I DID NOT hear the shot (nor did my ears ring afterwards), and it felt sorta like catching a fastball right in the palm of your glove. I have a very clear image, and suspect I always will, of the hole in my hand...perfect .45 diameter not bleeding....yet. I took a few seconds, and then the arterial arch in my palm cut loose. Blood like you wouldn't believe. I think the fact that I was a Paramedic in a former life helped me out here. I walked into the laundry room and grabbed a towel to wrap it up, call up the stairs for my wife to come down. I remember thinking "if I go get her, I'll mess up the carpet on the stairs". No lie. She came down half asleep and kind of grumpy, and I told her "I just put a bullet in my hand". Said she was calling 911 and according to her I responded "That would be a good idea.." My wife is neo-natal RN, and can remain cool as a cucumber. This helped me out too I think.
I went back into the garage, put my blasted hand on the floor kneeling on the towel and proceeded to open my ever present jump-bag with the other. I opened a US issue trauma dressing with my teeth, and proceeded to wrap my hand. Those dressing are the schiz nit by the way. My wife later told me it was very "Die-Haredesque"......
I do remember cussing at myself the entire time...I have never been that angry before.....
Four cops, the shift sup., a pumper truck and am ambulance later I was off to the ER. I didn't feel any pain until I got in the ambulance. The endorphins shut down and it hurt like nothing you can imagine. No tickets from the cops, but did have to ask which weapon I did it with. My garage looks like an arsenal pre-range trip.
The bullet (a Black Talon no less..) shattered my ring finger meta-tarsal, and 'removed' two others. It destroyed the flexor tendon of my ring finger, almost separated my pinky tendon, and exited the right side of my wrist just above my watch band. There was a definite exit hole, but the blast force blew the side of my palm WIDE open about three inches in length. I didn't even see the exit wound until I removed my watch for the FD. Anyway, nine hours of surgery, three screws, a tendon graft from my forearm and about two-hundred sutures later I was put back together. My surgeon said if anyone has to get shot in the hand, this was how to do it. No nerve damage....whew. Physical therapy twice a week for god knows how long, and the surgeon expects at least 80% function back.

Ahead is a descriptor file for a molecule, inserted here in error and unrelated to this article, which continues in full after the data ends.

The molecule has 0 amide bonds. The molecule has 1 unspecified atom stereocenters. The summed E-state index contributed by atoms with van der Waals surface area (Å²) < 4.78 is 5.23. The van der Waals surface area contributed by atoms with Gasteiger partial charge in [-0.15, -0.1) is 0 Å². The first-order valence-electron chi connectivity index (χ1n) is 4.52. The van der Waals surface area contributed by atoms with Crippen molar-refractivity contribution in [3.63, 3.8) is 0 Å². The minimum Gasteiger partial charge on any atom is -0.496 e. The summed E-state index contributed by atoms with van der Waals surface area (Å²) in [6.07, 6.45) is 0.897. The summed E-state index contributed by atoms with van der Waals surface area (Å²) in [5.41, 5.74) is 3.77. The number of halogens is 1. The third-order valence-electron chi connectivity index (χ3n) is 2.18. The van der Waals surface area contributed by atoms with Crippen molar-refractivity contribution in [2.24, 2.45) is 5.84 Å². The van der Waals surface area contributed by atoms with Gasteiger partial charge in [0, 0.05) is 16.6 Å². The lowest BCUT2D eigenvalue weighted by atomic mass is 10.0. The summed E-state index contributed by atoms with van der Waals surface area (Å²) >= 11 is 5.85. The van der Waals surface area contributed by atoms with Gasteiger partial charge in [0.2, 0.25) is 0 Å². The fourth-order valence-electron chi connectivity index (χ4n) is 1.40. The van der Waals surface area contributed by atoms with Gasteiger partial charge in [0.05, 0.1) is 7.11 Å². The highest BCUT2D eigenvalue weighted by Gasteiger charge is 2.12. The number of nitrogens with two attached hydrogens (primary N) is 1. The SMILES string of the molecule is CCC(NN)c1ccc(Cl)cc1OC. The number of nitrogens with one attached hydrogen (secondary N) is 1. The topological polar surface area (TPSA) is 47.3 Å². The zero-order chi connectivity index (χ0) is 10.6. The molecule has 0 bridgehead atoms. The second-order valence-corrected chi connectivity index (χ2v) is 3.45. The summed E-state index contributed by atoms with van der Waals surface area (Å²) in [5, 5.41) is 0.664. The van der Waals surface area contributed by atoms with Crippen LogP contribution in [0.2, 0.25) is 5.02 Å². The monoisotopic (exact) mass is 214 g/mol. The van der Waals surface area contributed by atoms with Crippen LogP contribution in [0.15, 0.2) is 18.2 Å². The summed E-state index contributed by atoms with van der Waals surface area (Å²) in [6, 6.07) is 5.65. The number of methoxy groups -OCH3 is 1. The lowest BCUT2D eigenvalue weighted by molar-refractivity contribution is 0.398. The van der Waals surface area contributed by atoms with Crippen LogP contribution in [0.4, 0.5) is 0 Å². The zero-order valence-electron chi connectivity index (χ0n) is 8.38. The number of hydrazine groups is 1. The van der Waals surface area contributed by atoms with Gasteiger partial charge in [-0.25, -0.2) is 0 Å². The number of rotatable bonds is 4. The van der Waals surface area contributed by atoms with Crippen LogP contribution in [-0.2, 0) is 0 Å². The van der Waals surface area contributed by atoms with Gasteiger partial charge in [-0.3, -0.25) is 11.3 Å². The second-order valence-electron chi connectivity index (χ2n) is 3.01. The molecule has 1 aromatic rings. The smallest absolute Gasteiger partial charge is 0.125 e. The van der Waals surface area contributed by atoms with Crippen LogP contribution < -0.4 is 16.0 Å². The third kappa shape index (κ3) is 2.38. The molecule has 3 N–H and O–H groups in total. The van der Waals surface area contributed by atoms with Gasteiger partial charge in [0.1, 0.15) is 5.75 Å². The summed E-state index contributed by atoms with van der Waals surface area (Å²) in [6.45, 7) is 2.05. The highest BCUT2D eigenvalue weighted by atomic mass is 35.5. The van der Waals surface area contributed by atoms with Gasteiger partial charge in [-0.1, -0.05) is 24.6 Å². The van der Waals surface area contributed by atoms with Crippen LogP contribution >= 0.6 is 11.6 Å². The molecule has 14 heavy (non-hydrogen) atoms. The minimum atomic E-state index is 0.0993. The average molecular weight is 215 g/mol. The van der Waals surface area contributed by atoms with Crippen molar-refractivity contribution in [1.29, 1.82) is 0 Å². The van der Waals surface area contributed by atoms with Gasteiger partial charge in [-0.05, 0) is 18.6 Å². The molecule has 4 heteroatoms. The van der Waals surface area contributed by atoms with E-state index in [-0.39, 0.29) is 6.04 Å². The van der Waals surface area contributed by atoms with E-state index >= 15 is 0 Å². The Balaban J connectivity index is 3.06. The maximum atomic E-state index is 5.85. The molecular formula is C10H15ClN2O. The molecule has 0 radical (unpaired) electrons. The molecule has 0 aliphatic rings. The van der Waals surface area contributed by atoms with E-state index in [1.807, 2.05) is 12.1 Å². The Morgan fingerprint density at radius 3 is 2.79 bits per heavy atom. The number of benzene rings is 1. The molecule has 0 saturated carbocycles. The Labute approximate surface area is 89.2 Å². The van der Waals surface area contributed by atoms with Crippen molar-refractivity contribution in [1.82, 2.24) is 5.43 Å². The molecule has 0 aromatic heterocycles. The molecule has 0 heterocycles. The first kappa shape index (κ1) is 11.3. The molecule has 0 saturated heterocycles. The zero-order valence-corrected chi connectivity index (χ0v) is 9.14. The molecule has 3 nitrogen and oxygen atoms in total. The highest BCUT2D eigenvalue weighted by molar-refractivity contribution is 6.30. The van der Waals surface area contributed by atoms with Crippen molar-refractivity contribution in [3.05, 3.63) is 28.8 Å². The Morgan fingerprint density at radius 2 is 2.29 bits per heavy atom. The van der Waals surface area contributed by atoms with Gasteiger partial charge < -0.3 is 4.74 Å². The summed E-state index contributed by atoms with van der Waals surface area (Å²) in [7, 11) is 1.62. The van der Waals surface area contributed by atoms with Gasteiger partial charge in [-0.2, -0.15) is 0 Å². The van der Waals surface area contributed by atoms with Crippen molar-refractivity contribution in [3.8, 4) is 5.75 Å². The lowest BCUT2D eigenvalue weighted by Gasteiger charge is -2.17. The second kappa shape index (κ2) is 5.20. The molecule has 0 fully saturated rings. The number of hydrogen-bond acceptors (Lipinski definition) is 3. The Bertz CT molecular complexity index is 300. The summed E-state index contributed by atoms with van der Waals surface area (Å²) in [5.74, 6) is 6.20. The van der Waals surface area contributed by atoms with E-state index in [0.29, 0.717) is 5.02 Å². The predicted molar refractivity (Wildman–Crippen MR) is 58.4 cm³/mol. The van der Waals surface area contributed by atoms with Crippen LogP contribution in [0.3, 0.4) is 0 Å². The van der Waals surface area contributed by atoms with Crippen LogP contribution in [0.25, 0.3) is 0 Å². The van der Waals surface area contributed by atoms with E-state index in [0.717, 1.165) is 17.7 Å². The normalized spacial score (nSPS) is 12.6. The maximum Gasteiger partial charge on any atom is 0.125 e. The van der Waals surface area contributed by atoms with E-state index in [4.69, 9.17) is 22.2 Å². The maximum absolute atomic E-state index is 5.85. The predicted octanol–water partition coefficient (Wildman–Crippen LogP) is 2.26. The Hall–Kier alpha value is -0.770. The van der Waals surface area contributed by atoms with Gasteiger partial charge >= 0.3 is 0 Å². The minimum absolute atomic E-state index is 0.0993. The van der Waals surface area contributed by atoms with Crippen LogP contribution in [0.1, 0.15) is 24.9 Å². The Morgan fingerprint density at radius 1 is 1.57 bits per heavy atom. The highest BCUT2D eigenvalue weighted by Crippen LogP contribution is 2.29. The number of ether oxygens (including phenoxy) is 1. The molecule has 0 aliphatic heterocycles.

I've included a pic of the round. Snap-On tool boxes are quite literally bullet proof. The jacket separated from the slug when it hit the box, that's why the slug is flat on one side. If the mods permit, I'll post pics of my hand too.....it's pretty burly, and will drive the point home.
Thanks for listening. My wife thinks I'm crazy to post this, but it really does help me feel better. Remember....check the chamber twice, then check it again."
I have seen worse gun shot photos & some far worse than the ones provided in the above additional link by jdsumner. Thanks jd.
Some were so horrible that I would not ever dare post them for general public viewing.
Defensive handguns with defensive ammunition are designed to do one thing...Destroy the maximum amount of "Living Meat" as quickly as possible.
Don't ever forget that fact.
Bullets do not know the difference between your Good Guy Meat & Bad Guy Meat.
Always be careful.
AND as hurtin' as you'll feel if you Plug Yourself...You WILL Hurt "Worse~Times~10" if you N.D. & plug an innocent person or a family member.
It only takes a few short seconds to check that EMPTY FIREARM.
Check it once for yourself....and then check it once again for the people you love.
Do It Every SingleTime.
Last edited by QKShooter; November 20th, 2005 at 10:26 AM.
November 20th, 2005 11:26 AM
I'm telling ya... but seriously any gun needs to be checked. I just like that revolvers make it easier.
Originally Posted by BlueLion
I hope this shooter recovers.
November 20th, 2005 12:32 PM
QkShooter: "Check it once for yourself....and then check it once again for the people you love."
Very well said.
November 20th, 2005 04:24 PM
I hope recovery goes well for the man...especially the mental part; many would be tempted to react much differently and just chuck it all away. I was lucky in that I was taught at a very early age that using any tool requires total attention. Our guns are tools and this reminds me of that early admonishment from my uncle--I only mashed a thumb with a hammer, but I can still feel that pain today when I think about it. His sharing that experience with the rest of the CCW community will certainly bring us all back to reviewing our gun handling procedures and renewing our dedication to safety.
noli nothis permittere te terere...
November 20th, 2005 04:55 PM
And friends we fight over, caliber size, etc.. regardless of caliber or whatever these graphic pictures prove that a weapon is just that a weapon. It must be respected because it will never be your friend. In contrast, I read where the guy said that it is not a question of if an accidental discharge will happend but when. I don't think I subscribe to that thought process because safety should always be first.
Listen, Think and React.....Nuff Said.....